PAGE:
Friday, July 12, 2013


Having conquered the fine arts of cooking pizza and gelato, the Ecksteins awoke today ready to step it up a notch and milk some goats. Okay, our goat-related activities had been planned for some time and they did not involve any milking (by us, anyway), but we expanded our horizons nonetheless.

Our friend Betsy Levisay had been with her family in Tuscany last year and, when I saw Betsy earlier this year, she had only two words: goat farm. She said that they had taken their three kids to a goat farm south of Florence, where they all made some cheese, drank some wine and ate a delicious lunch. We try not to ignore advice involving any two of these three things so, months ago, Keri booked a date with the farm when we would be in Florence. Today was that day.

Much to Owen's chagrin, we were up early and out the door by 800 am. Our car was ready and off we went. Having taken the same route out of Florence two days prior, I anticipated the seemingly arbitrary and random turns before the navigation system prompts came up. We were making great time and would be at our destination, Podere Le Fornaci, a goat-cheese farm located (by its address, anyway) in a small town called Greve in Chianti. We had a street address. Our navigation system recognized the street name, but not the number. How many goat-cheese farms can there be in this small town, we asked ourselves? We'll get to town, find the street and drive up an down until we hit (figuratively speaking) the goats.

The plan worked in the sense that it got us as far as the navigation system would take us, that is, to Via Citille, which seems to surround a town called Greta, which is three kilometers north of Greve, and, more importantly, happens to run in three separate strips off the main road (SR222) that runs through both Greta and Greve. Better yet, only two sections of Via Citille are marked with signs of any kind. We drove through the dirt roads on both of those, neither of which had any sign of a number 74, goats or goat-related life or a farm called Podere Le Fornaci. On the first section of narrow road we took, we had to stop and back up to allow a work truck of some kind to get through going the other way. The driver rolled down his window as he was passing and spoke, with great purpose, several sentences in Italian to me. I have no idea what the man said. Keri speculates he knew we were the goat-farm suckers and wanted to point us in the right direction. I'd like to think he wanted to share with us the key to eternal happiness, only we missed out because I refused to tell him I had not understood a single word of what he said. I guess we'll never know.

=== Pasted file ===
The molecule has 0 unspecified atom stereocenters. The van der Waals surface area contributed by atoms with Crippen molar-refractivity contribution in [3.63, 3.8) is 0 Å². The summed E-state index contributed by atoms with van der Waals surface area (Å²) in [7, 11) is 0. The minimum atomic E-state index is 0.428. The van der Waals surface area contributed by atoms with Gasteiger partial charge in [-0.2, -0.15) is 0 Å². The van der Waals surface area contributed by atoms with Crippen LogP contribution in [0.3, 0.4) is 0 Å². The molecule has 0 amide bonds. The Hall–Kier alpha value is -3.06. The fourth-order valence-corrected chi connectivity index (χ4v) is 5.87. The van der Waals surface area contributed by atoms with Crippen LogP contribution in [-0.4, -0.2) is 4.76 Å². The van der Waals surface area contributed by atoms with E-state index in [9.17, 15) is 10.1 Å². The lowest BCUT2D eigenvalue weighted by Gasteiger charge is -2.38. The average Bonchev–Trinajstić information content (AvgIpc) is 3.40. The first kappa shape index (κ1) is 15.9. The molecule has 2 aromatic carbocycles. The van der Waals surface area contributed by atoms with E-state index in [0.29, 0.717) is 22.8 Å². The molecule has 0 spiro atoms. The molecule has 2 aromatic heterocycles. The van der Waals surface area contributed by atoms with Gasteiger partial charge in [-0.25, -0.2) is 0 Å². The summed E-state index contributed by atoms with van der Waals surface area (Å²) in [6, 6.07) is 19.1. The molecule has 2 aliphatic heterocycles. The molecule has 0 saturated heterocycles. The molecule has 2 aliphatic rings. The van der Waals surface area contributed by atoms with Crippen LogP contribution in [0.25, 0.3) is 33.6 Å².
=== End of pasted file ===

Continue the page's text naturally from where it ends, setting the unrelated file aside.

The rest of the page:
About 920, we gave up, called the telephone number we had been provided and were told that the farm is right off SR222, just past Greta, on the right, down the road lined with trees. Do you mean the road that is in no way identified with your street name and, is in fact marked private, I wanted to say. I held my tongue, got us to the farm, and allowed the fun to begin. Already there, knee deep in goat cheese, was a family with three kids around the same ages as ours. They were from Concord, Mass., and their nine-year old boy was wearing a Red Sox t-shirt. Despite that offense, they were lovely people and we enjoyed spending a half-day with them.

We put on hair nets, shoe protectors and aprons, washed our hands, and entered the cheese-making room. (Hello, my name is Owen and I am have prepared all of the goat cheese you are going to eat today. Buon appetito!) I assume there is a more technical term for that room that our host, Marco, mentioned, but I did not catch it. We each scooped some of the cheese curd into a small bucket that, we were told, would sit for some unknown number of days before it had finally earned the right to be called goat cheese.